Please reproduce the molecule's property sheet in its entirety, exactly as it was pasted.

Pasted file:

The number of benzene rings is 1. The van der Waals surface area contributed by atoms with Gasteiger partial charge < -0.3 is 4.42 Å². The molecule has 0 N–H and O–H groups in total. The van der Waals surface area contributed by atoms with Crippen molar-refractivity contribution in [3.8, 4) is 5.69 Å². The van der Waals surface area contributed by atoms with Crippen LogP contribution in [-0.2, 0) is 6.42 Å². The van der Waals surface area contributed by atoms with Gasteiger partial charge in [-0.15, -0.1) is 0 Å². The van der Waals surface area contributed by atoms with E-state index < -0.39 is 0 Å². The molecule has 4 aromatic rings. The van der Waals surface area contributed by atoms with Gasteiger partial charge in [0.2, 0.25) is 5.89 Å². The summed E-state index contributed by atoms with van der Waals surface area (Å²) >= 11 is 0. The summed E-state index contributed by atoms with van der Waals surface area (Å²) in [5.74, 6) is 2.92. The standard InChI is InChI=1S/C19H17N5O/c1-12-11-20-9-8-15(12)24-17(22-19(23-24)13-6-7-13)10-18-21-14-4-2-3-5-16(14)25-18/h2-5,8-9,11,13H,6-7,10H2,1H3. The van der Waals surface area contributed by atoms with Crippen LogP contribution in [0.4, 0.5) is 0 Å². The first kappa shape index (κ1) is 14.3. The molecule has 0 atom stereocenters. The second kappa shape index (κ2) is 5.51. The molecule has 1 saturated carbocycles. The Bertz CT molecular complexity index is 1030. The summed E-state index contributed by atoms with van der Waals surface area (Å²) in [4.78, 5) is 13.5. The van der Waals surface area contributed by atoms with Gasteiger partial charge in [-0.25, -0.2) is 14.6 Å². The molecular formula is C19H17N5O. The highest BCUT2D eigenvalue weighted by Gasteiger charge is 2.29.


The number of benzene rings is 1. The van der Waals surface area contributed by atoms with Gasteiger partial charge < -0.3 is 4.42 Å². The molecule has 0 N–H and O–H groups in total. The van der Waals surface area contributed by atoms with Crippen molar-refractivity contribution in [3.8, 4) is 5.69 Å². The van der Waals surface area contributed by atoms with Crippen LogP contribution in [-0.2, 0) is 6.42 Å². The van der Waals surface area contributed by atoms with Gasteiger partial charge in [-0.15, -0.1) is 0 Å². The van der Waals surface area contributed by atoms with E-state index < -0.39 is 0 Å². The molecule has 4 aromatic rings. The van der Waals surface area contributed by atoms with Gasteiger partial charge in [0.2, 0.25) is 5.89 Å². The summed E-state index contributed by atoms with van der Waals surface area (Å²) >= 11 is 0. The summed E-state index contributed by atoms with van der Waals surface area (Å²) in [5.74, 6) is 2.92. The standard InChI is InChI=1S/C19H17N5O/c1-12-11-20-9-8-15(12)24-17(22-19(23-24)13-6-7-13)10-18-21-14-4-2-3-5-16(14)25-18/h2-5,8-9,11,13H,6-7,10H2,1H3. The van der Waals surface area contributed by atoms with Crippen LogP contribution in [0.4, 0.5) is 0 Å². The first kappa shape index (κ1) is 14.3. The molecule has 0 atom stereocenters. The second kappa shape index (κ2) is 5.51. The molecule has 1 saturated carbocycles. The Bertz CT molecular complexity index is 1030. The summed E-state index contributed by atoms with van der Waals surface area (Å²) in [4.78, 5) is 13.5. The van der Waals surface area contributed by atoms with Gasteiger partial charge in [-0.25, -0.2) is 14.6 Å². The molecular formula is C19H17N5O. The highest BCUT2D eigenvalue weighted by Gasteiger charge is 2.29.